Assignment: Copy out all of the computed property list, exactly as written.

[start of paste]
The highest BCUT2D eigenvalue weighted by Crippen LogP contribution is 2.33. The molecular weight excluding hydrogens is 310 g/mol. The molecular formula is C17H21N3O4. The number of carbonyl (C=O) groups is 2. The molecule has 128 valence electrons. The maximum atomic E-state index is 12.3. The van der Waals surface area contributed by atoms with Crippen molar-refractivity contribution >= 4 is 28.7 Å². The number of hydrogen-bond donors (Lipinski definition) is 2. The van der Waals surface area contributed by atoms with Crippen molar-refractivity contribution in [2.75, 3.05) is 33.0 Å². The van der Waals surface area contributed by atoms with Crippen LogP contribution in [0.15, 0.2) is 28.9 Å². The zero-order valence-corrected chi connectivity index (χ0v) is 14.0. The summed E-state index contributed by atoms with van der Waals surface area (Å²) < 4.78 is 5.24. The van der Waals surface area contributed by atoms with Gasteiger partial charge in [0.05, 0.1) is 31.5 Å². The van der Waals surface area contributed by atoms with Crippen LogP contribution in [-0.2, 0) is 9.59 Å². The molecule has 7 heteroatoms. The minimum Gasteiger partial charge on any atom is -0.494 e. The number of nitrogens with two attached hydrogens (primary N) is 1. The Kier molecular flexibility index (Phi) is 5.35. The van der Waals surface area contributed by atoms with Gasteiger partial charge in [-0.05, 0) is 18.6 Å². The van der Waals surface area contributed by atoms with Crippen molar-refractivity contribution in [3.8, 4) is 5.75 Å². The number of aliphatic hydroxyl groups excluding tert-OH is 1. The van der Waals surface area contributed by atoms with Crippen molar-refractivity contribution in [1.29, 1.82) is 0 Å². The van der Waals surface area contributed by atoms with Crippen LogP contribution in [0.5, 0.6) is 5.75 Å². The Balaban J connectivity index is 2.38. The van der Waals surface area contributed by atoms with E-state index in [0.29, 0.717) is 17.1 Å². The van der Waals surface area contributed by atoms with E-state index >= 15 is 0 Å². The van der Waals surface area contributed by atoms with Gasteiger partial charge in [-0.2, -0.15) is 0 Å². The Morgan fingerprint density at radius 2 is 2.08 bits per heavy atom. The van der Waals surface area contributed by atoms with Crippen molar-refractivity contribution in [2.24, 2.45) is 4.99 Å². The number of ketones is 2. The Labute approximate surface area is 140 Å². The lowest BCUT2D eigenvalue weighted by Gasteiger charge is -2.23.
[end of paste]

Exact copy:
The highest BCUT2D eigenvalue weighted by Crippen LogP contribution is 2.33. The molecular weight excluding hydrogens is 310 g/mol. The molecular formula is C17H21N3O4. The number of carbonyl (C=O) groups is 2. The molecule has 128 valence electrons. The maximum atomic E-state index is 12.3. The van der Waals surface area contributed by atoms with Crippen molar-refractivity contribution >= 4 is 28.7 Å². The number of hydrogen-bond donors (Lipinski definition) is 2. The van der Waals surface area contributed by atoms with Crippen molar-refractivity contribution in [2.75, 3.05) is 33.0 Å². The van der Waals surface area contributed by atoms with Crippen LogP contribution in [0.15, 0.2) is 28.9 Å². The zero-order valence-corrected chi connectivity index (χ0v) is 14.0. The summed E-state index contributed by atoms with van der Waals surface area (Å²) < 4.78 is 5.24. The van der Waals surface area contributed by atoms with Gasteiger partial charge in [0.05, 0.1) is 31.5 Å². The van der Waals surface area contributed by atoms with Crippen LogP contribution in [-0.2, 0) is 9.59 Å². The molecule has 7 heteroatoms. The minimum Gasteiger partial charge on any atom is -0.494 e. The number of nitrogens with two attached hydrogens (primary N) is 1. The Kier molecular flexibility index (Phi) is 5.35. The van der Waals surface area contributed by atoms with Gasteiger partial charge in [-0.05, 0) is 18.6 Å². The van der Waals surface area contributed by atoms with Crippen molar-refractivity contribution in [3.8, 4) is 5.75 Å². The number of aliphatic hydroxyl groups excluding tert-OH is 1. The van der Waals surface area contributed by atoms with Crippen molar-refractivity contribution in [1.29, 1.82) is 0 Å². The van der Waals surface area contributed by atoms with Crippen LogP contribution in [0.5, 0.6) is 5.75 Å². The Balaban J connectivity index is 2.38. The van der Waals surface area contributed by atoms with E-state index in [0.29, 0.717) is 17.1 Å². The van der Waals surface area contributed by atoms with E-state index >= 15 is 0 Å². The van der Waals surface area contributed by atoms with Gasteiger partial charge in [-0.2, -0.15) is 0 Å². The Morgan fingerprint density at radius 2 is 2.08 bits per heavy atom. The van der Waals surface area contributed by atoms with Crippen molar-refractivity contribution in [2.24, 2.45) is 4.99 Å². The number of ketones is 2. The Labute approximate surface area is 140 Å². The lowest BCUT2D eigenvalue weighted by Gasteiger charge is -2.23.